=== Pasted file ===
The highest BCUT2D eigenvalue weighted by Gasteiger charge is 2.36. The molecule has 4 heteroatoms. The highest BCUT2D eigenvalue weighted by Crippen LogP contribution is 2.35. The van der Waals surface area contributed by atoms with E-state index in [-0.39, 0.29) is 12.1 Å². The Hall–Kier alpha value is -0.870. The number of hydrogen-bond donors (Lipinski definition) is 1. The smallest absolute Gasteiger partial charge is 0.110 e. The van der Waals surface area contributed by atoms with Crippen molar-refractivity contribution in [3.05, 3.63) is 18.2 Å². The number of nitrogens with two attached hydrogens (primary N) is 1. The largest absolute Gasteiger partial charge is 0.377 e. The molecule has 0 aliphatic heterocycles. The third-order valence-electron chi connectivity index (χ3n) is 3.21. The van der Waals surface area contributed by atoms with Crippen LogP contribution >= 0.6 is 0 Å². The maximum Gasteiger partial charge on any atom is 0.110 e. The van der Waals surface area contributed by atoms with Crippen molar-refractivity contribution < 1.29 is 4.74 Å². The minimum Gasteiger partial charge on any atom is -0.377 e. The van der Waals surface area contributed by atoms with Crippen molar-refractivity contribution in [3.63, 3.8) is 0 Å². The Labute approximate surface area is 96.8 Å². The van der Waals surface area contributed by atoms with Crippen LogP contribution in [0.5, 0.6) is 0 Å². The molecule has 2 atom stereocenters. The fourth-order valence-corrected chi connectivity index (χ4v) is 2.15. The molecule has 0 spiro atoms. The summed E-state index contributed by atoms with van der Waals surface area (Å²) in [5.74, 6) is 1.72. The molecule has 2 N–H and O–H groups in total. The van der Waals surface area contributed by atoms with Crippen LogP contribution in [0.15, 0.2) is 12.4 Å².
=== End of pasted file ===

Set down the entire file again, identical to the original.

The highest BCUT2D eigenvalue weighted by Gasteiger charge is 2.36. The molecule has 4 heteroatoms. The highest BCUT2D eigenvalue weighted by Crippen LogP contribution is 2.35. The van der Waals surface area contributed by atoms with E-state index in [-0.39, 0.29) is 12.1 Å². The Hall–Kier alpha value is -0.870. The number of hydrogen-bond donors (Lipinski definition) is 1. The smallest absolute Gasteiger partial charge is 0.110 e. The van der Waals surface area contributed by atoms with Crippen molar-refractivity contribution in [3.05, 3.63) is 18.2 Å². The number of nitrogens with two attached hydrogens (primary N) is 1. The largest absolute Gasteiger partial charge is 0.377 e. The molecule has 0 aliphatic heterocycles. The third-order valence-electron chi connectivity index (χ3n) is 3.21. The van der Waals surface area contributed by atoms with Crippen LogP contribution >= 0.6 is 0 Å². The maximum Gasteiger partial charge on any atom is 0.110 e. The van der Waals surface area contributed by atoms with Crippen molar-refractivity contribution < 1.29 is 4.74 Å². The minimum Gasteiger partial charge on any atom is -0.377 e. The van der Waals surface area contributed by atoms with Crippen molar-refractivity contribution in [3.63, 3.8) is 0 Å². The Labute approximate surface area is 96.8 Å². The van der Waals surface area contributed by atoms with Crippen LogP contribution in [0.5, 0.6) is 0 Å². The molecule has 2 atom stereocenters. The fourth-order valence-corrected chi connectivity index (χ4v) is 2.15. The molecule has 0 spiro atoms. The summed E-state index contributed by atoms with van der Waals surface area (Å²) in [5.74, 6) is 1.72. The molecule has 2 N–H and O–H groups in total. The van der Waals surface area contributed by atoms with Crippen LogP contribution in [0.15, 0.2) is 12.4 Å².